Wyomingites would be on daylight saving time year-round if a bill before the state Legislature becomes law.
Rep. Dan Laursen of Powell said daylight saving time lasts seven and a half months a year, while standard time lasts just four and a half months. The time changes are exhausting, he said, and people are less productive when adjusting.
“In the springtime, we move the clocks forward, and in the fall, we move them backwards,” the Republican said. “And I don’t like moving them. Pick a time and stick with it, because it’s hard on everyone. It’s hard on students, hard on the elderly and even hard on me.”
During the final days of daylight saving time, the sun rises and sets later. Then time switches to standard, and the sun rises and sets earlier.
“Last year I tried to get rid of daylight savings and go to standard all year,” he said. “And I caught so much heck for it, I thought this might be the way to go.”
Golfers, gardeners and others who enjoy activities in the sunshine disliked the bill eliminating daylight saving time. By the time they would return home from work, it would be too dark to enjoy their hobbies, Laursen said.
This year, Laursen’s bill, House Bill 49, eliminates standard time, which is from November to March.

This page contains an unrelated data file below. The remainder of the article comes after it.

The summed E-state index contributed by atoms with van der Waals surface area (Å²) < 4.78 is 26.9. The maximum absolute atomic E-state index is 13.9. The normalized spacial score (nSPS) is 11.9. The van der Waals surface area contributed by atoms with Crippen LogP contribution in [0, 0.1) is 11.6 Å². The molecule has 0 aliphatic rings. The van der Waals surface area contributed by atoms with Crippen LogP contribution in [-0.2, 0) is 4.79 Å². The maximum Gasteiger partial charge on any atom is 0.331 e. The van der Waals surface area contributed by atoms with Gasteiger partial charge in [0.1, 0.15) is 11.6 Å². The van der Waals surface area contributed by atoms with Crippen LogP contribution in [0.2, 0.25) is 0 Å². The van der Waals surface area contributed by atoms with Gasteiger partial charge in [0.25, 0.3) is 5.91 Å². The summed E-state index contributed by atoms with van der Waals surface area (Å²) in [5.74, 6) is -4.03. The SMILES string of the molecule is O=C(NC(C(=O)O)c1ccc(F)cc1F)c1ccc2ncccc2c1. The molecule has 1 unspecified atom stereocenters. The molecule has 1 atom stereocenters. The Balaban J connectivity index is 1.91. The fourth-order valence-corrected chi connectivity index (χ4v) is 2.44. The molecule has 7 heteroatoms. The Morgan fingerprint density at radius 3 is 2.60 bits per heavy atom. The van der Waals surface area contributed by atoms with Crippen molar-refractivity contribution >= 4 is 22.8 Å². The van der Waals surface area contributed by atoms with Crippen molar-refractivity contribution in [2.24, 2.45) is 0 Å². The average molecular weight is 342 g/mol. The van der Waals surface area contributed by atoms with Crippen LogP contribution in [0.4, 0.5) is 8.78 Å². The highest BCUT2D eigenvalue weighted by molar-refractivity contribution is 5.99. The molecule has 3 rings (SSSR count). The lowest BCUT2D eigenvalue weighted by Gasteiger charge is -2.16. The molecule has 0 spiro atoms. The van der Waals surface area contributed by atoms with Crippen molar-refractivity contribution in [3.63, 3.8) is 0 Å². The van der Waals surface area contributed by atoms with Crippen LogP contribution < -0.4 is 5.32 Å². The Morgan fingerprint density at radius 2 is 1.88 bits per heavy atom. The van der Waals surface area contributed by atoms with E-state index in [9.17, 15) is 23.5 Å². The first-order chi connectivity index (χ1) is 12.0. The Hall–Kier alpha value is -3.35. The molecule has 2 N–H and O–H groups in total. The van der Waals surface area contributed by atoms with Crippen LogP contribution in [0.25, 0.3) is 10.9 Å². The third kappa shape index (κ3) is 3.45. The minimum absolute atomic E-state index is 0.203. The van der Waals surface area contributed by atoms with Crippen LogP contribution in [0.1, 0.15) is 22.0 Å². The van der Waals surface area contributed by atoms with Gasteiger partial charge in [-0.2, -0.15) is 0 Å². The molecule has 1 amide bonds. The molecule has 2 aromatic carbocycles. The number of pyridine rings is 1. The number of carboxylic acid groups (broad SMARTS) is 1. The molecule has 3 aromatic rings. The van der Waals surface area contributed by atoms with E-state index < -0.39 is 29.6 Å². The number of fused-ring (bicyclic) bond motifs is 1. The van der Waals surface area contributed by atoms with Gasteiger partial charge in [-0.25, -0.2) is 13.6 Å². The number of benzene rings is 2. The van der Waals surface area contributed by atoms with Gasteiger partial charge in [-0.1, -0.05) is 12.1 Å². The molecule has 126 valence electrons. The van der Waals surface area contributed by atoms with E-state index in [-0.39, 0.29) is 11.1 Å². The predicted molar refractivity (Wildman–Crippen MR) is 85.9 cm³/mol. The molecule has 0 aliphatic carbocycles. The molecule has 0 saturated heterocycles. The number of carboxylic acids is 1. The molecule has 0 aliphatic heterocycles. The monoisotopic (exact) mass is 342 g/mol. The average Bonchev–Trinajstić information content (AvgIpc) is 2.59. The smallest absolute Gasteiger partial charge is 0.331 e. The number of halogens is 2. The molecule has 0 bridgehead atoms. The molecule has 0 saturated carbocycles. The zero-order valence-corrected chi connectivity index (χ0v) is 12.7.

Federal law requires states to petition the Secretary of Transportation to stay on one time schedule all year. And federal laws mandate states can switch only to standard time. So Laursen’s bill would change Wyoming to the Central time zone and petition the secretary to stay year-round on standard time in the new time zone — a way to essentially give Wyoming daylight saving time, he said.
In addition to Laursen, HB49 is sponsored by Republican Reps. Tyler Lindholm of Sundance, Robert McKim of Afton and David Miller of Riverton. In the Legislature’s upper chamber, Republican Sens. Cale Case of Lander, Ogden Driskill of Devils Tower and Michael Von Flatern of Gillette are sponsors.
Laursen is optimistic the Legislature will adopt the bill, since the state is on daylight saving time most of the year. He doesn’t know if the transportation secretary would approve the change.
“With our new president, maybe he would,” he said.
“In the spring time, we move the clocks forward and in the fall, we move them backwards. And I don’t like moving them. Pick a time and stick with it because it’s hard on everyone. It’s hard on students, hard on the elderly and even hard on me.” —Rep. Dan Laursen, R-Powell